Browsing All posts tagged under »underground rap«

Chattabox – They Call Me (hip-hop)

August 16, 2012

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As I’ve come to expect from a Chattabox release, this one goes in hard from the start. I often go to some lengths to counter the idea that musical quality is a matter of technical skills being exploited at full stretch, but there are times when an impressive display of compositional and performance gymnastics makes a positive aesthetic contribution to the music. This is one such: the very fact that this shit is hard to do is a part of its strength, and since Chatta never takes his eye off the ball in terms of his lyrics and beats it never comes across as smart-arsed, or as empty formalism. A highly developed skill set, in areas completely unvalued by the cultural elite, is a challenge to hegemony, and an assertion of personal agency …

H.L.I. – Omniglyph (hip-hop)

June 20, 2012

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Rap is a form of spoken language; perhaps more than any other discursive art, it has no independent existence on the page; semantics are central to its meanings, but flow and orality are its material substance. It’s interesting then, that H.L.I. have chosen to title this release in a way that ascribes universal significance to a visual mark, and even seems to suggest that as a work, it intends to either represent, or present itself as equivalent to, such an infinitely polyvalent grapheme. It’s fair to assume that they’re not too hung up on the specific definition of a ‘glyph’, but all the same, taken as a general term for a sign or symbol, it clearly implies a static, atemporal locus of meaning, in stark contrast to the sequential unfolding of rap…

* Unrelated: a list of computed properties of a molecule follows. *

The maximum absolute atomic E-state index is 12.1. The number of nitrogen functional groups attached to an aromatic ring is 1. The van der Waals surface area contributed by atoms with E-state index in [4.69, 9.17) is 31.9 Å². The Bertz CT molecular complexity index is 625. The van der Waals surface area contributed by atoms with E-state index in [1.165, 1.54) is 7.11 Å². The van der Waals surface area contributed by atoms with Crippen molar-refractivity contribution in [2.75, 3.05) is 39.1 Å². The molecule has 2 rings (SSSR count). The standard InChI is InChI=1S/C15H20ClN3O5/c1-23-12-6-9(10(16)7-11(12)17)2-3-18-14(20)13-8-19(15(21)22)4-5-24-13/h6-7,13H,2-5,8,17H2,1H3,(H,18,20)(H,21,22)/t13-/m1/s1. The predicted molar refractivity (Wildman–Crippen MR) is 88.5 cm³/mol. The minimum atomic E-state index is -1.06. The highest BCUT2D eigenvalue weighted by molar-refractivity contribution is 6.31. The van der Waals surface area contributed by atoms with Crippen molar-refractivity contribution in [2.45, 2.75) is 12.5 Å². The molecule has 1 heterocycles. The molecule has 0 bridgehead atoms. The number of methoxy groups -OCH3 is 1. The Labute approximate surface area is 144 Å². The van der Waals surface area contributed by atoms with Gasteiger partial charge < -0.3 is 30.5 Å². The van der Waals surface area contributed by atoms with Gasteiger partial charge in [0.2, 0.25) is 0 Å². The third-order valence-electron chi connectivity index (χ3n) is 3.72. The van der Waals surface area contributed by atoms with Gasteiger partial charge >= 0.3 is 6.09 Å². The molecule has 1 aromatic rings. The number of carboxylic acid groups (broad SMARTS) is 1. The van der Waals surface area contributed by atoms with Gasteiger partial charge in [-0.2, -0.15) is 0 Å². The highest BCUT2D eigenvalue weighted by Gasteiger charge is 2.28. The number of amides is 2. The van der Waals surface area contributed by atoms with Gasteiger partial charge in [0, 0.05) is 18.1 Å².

Copywrite – God Save The King (Proper English Version) (hip-hop)

May 26, 2012

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Underground hip-hop takes distinct forms on either side of the Atlantic, to the extent that it’s arguable that ‘British underground hip-hop’ refers to a genre distinct from the American equivalent, rather than a geographically differentiated variety of the same thing. Arguable, but that doesn’t mean I think that’s necessarily the case… I do think that there are some important cultural differences (place and ethnicity both have very different functions in the construction of American and British identity), but I also think that the adherents of hip-hop’s undergrounds probably have more in common globally than they do with their local mainstreams. That being the case, transatlantic collaborations seem to be a little thin on the ground…

Rick Fury – Fist Of Fury (hip-hop)

April 4, 2012

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I’m going to force myself to write this review without quoting the lyrics; there’s nothing necessarily wrong with quoting lyrics in a review, but with Rick Fury it’s too tempting a cop-out. When I find it hard to put my finger on the right words, his are so eloquent that it’s easier just to put them on my page, and stand back and admire them; but without the beat, the flow and the context it’s impossible to convey their impact, and you have access to his lyrics by following the link above. My job is to tell you what it sounds like, what it feels like to listen to it, and what I think it means.